Over the last few weeks some of the biggest stars of the Golden Era in Hollywood have passed away. Recently we’ve lost Eleanor ParkerPeter O’Toole, Joan Fontaine and Audrey Totter. That’s quite a haul in a short period by the Almighty.

Of these, O’Toole commanded the biggest headlines, front page in The New York Times (which proceeded to bungle, and then correct, a few points made in the actor’s obit). We suspect the front-and-center treatment was based largely on O’Toole’s standing as one of Britain’s most highly regarded stage actors. (He was born in 1932 in West Ireland.)

As a film actor, O’Toole took getting used to.  His career was dotted with interesting curiosities (1972’s Man of La Mancha; 1966’s The Bible: In the Beginning; 1967’s Night of the Generals; and 1965’s What’s New Pussycat with a young Woody Allen, no less). His career also included at least one prestigious flop, 1965’s Lord Jim based on the Joseph Conrad novel.  The picture was terrible then and remains so now.

Writes the perceptive British critic David Thomson: The 1960’s was a period of foundering for commercial cinema, and rather than true stars it produced quasars — quasi-stellar personalities. One of those…is Peter O’Toole, a striking but unnerving figure.

Before we get to the elephant in the room — 1962’s Lawrence of Arabia — an anecdote about Sam Spiegel, the picture’s producer who also produced 1959’s Suddenly Last Summer costarring Elizabeth Taylor and Montgomery Clift.  Spiegel wanted to replace Clift, and secretly screen-tested an unknown Peter O’Toole.

The producer’s biographer Andrew Sinclair wrote: Asked to pretend to be a doctor performing an operation, O’Toole turned his face to the camera and Spiegel, before ad libbing, “It’s all right, Mrs. Spiegel, your son will never play the violin again.” Spiegel’s rage was incandescent. He swore that O’Toole would never, but never, work for him. He was a bad prophet….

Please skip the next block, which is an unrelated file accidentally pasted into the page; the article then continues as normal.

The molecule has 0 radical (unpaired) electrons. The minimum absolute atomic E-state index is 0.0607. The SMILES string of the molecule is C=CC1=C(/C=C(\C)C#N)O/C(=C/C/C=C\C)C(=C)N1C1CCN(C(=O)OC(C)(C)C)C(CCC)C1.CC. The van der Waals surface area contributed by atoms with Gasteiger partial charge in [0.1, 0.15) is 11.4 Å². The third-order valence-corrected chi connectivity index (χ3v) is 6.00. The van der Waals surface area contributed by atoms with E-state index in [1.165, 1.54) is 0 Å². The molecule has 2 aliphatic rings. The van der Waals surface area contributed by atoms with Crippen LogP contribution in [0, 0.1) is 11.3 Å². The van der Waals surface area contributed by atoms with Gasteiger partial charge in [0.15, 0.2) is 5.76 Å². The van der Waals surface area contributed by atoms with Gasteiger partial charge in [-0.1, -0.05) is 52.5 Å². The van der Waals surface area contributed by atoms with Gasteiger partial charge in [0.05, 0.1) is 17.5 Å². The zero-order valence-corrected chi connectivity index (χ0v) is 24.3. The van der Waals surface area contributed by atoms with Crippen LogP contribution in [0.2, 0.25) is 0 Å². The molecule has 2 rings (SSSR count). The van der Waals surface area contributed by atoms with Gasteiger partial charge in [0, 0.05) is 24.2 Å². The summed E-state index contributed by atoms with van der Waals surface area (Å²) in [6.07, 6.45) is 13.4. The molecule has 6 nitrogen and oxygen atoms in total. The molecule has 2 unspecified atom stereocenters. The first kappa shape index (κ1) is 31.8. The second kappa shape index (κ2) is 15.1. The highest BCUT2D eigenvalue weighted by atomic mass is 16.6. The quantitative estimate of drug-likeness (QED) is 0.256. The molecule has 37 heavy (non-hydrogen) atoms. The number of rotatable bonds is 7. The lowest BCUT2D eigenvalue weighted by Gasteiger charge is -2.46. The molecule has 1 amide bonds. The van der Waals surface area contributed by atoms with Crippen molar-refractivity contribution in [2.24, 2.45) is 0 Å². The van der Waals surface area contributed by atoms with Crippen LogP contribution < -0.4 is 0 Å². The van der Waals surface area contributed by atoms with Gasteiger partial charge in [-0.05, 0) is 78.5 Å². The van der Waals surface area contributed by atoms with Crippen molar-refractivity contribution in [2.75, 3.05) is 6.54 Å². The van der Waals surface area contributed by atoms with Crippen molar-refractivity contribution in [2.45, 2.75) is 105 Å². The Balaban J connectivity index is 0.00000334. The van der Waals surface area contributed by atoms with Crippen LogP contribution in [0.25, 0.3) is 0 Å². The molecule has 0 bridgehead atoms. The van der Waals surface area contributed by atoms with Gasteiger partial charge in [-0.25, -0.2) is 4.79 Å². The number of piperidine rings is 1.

By the time the script for Lawrence of Arabia — the epic saga of writer-adventurer T.E. Lawrence leading an Arab rebellion against the Turks circa World War I — was ready for production, Spiegel had considered Marlon Brando for the title role.  After his turn down, the producer was influenced by director David Lean and Katherine Hepburn, who described O’Toole as the finest young actor in London.

Spiegel finally relented, but insisted that O’Toole submit to a tough screen test, this time in full Arab costume. The actor behaved himself and was offered the role. Writes Sinclair: Only then did O’Toole ask, “Is it a speaking part?”

The intensity of O’Toole’s performance shocked audiences then, and does so now.  While Lean was content for a placid historical epic, with a curt nod towards the Lawrence enigma, O’Toole seemed to be acting in a smaller, more neurotically based film, writes Thomson.

Lawrence of Arabia is one of the screen’s best epics — ever.  It qualifies as a classic in that essential sense of playing as well (or better) before contemporary audiences than before those who saw it when it first came out. Sure, O’Toole played fast and loose with his talents following his and the film’s international acclaim.  He drank way too much (for which he paid heavily at the end of his 81 years). He married unwisely. He worked indiscriminately.

Nonetheless, the guy was nominated for an Oscar eight times. Joe likes him in 1968’s The Lion in Winter and in 1964’s Becket with Richard Burton.  Frank and Joe vastly enjoyed his outsize role in Richard Benjamin’s superb 1982 comedy, My Favorite Year.  Frank particularly admires the actor’s performance as the understanding tutor in 1987’s The Last Emperor.

The whole world admires O’Toole for his unforgettable work in Lawrence of Arabia. 

 

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